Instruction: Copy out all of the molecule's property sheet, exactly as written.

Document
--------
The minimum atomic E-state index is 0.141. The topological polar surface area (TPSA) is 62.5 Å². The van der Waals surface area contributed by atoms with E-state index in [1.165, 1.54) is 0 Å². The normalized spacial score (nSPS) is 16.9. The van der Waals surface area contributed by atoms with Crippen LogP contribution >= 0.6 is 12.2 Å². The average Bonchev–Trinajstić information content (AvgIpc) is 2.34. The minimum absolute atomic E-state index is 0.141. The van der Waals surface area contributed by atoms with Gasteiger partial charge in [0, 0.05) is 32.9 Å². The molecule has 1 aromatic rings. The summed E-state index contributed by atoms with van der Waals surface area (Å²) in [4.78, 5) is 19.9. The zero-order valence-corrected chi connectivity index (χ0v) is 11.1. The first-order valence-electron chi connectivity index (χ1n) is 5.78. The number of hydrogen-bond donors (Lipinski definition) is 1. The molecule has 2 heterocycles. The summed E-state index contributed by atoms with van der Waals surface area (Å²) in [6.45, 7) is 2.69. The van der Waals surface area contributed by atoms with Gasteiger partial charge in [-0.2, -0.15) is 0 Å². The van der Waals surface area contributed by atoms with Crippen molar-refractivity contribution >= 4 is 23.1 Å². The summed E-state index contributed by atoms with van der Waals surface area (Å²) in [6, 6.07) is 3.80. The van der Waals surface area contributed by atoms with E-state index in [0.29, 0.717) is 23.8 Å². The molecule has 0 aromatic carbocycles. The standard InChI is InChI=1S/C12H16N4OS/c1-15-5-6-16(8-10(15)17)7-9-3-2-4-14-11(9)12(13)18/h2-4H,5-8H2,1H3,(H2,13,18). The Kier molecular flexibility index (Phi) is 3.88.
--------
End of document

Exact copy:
The minimum atomic E-state index is 0.141. The topological polar surface area (TPSA) is 62.5 Å². The van der Waals surface area contributed by atoms with E-state index in [1.165, 1.54) is 0 Å². The normalized spacial score (nSPS) is 16.9. The van der Waals surface area contributed by atoms with Crippen LogP contribution >= 0.6 is 12.2 Å². The average Bonchev–Trinajstić information content (AvgIpc) is 2.34. The minimum absolute atomic E-state index is 0.141. The van der Waals surface area contributed by atoms with Gasteiger partial charge in [0, 0.05) is 32.9 Å². The molecule has 1 aromatic rings. The summed E-state index contributed by atoms with van der Waals surface area (Å²) in [4.78, 5) is 19.9. The zero-order valence-corrected chi connectivity index (χ0v) is 11.1. The first-order valence-electron chi connectivity index (χ1n) is 5.78. The number of hydrogen-bond donors (Lipinski definition) is 1. The molecule has 2 heterocycles. The summed E-state index contributed by atoms with van der Waals surface area (Å²) in [6.45, 7) is 2.69. The van der Waals surface area contributed by atoms with Gasteiger partial charge in [-0.2, -0.15) is 0 Å². The van der Waals surface area contributed by atoms with Crippen molar-refractivity contribution >= 4 is 23.1 Å². The summed E-state index contributed by atoms with van der Waals surface area (Å²) in [6, 6.07) is 3.80. The van der Waals surface area contributed by atoms with E-state index in [0.29, 0.717) is 23.8 Å². The molecule has 0 aromatic carbocycles. The standard InChI is InChI=1S/C12H16N4OS/c1-15-5-6-16(8-10(15)17)7-9-3-2-4-14-11(9)12(13)18/h2-4H,5-8H2,1H3,(H2,13,18). The Kier molecular flexibility index (Phi) is 3.88.